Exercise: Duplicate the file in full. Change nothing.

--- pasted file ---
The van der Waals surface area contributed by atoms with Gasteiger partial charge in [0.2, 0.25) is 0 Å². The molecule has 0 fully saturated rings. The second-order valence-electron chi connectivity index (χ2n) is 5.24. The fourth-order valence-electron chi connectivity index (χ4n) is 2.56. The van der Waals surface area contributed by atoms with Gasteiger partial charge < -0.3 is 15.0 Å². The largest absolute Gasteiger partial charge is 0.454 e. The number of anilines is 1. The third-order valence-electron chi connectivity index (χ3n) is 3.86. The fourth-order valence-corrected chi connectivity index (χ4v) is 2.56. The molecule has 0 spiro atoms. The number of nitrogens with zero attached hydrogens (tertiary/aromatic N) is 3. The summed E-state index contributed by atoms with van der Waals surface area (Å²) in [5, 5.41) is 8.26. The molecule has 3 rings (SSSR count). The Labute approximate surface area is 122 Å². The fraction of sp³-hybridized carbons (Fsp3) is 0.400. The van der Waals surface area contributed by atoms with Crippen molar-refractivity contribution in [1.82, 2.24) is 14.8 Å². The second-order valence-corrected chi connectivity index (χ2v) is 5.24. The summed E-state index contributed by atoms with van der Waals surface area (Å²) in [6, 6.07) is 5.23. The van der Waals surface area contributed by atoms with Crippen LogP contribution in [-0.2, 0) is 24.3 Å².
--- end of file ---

The van der Waals surface area contributed by atoms with Gasteiger partial charge in [0.2, 0.25) is 0 Å². The molecule has 0 fully saturated rings. The second-order valence-electron chi connectivity index (χ2n) is 5.24. The fourth-order valence-electron chi connectivity index (χ4n) is 2.56. The van der Waals surface area contributed by atoms with Gasteiger partial charge < -0.3 is 15.0 Å². The largest absolute Gasteiger partial charge is 0.454 e. The number of anilines is 1. The third-order valence-electron chi connectivity index (χ3n) is 3.86. The fourth-order valence-corrected chi connectivity index (χ4v) is 2.56. The molecule has 0 spiro atoms. The number of nitrogens with zero attached hydrogens (tertiary/aromatic N) is 3. The summed E-state index contributed by atoms with van der Waals surface area (Å²) in [5, 5.41) is 8.26. The molecule has 3 rings (SSSR count). The Labute approximate surface area is 122 Å². The fraction of sp³-hybridized carbons (Fsp3) is 0.400. The van der Waals surface area contributed by atoms with Crippen molar-refractivity contribution in [1.82, 2.24) is 14.8 Å². The second-order valence-corrected chi connectivity index (χ2v) is 5.24. The summed E-state index contributed by atoms with van der Waals surface area (Å²) in [6, 6.07) is 5.23. The van der Waals surface area contributed by atoms with Crippen LogP contribution in [-0.2, 0) is 24.3 Å².